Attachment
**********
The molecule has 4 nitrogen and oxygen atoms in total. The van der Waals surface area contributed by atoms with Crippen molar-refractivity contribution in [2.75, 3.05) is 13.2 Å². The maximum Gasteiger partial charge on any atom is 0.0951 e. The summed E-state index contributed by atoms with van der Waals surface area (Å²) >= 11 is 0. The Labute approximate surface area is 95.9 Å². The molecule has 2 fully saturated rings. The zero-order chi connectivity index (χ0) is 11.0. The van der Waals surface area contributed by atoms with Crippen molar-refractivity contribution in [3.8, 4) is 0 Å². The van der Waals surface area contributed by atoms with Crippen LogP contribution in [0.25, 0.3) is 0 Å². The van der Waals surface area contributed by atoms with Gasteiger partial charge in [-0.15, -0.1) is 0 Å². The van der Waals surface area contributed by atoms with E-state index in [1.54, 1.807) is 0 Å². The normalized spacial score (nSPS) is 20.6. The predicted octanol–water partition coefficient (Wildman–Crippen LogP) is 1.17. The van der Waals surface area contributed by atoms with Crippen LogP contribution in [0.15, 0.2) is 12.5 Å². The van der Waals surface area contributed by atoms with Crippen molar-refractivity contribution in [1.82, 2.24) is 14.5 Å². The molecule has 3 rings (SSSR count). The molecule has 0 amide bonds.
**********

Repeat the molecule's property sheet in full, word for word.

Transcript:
The molecule has 4 nitrogen and oxygen atoms in total. The van der Waals surface area contributed by atoms with Crippen molar-refractivity contribution in [2.75, 3.05) is 13.2 Å². The maximum Gasteiger partial charge on any atom is 0.0951 e. The summed E-state index contributed by atoms with van der Waals surface area (Å²) >= 11 is 0. The Labute approximate surface area is 95.9 Å². The molecule has 2 fully saturated rings. The zero-order chi connectivity index (χ0) is 11.0. The van der Waals surface area contributed by atoms with Crippen molar-refractivity contribution in [3.8, 4) is 0 Å². The van der Waals surface area contributed by atoms with Crippen LogP contribution in [0.25, 0.3) is 0 Å². The van der Waals surface area contributed by atoms with Gasteiger partial charge in [-0.15, -0.1) is 0 Å². The van der Waals surface area contributed by atoms with E-state index in [1.54, 1.807) is 0 Å². The normalized spacial score (nSPS) is 20.6. The predicted octanol–water partition coefficient (Wildman–Crippen LogP) is 1.17. The van der Waals surface area contributed by atoms with Crippen LogP contribution in [0.15, 0.2) is 12.5 Å². The van der Waals surface area contributed by atoms with Crippen molar-refractivity contribution in [1.82, 2.24) is 14.5 Å². The molecule has 3 rings (SSSR count). The molecule has 0 amide bonds.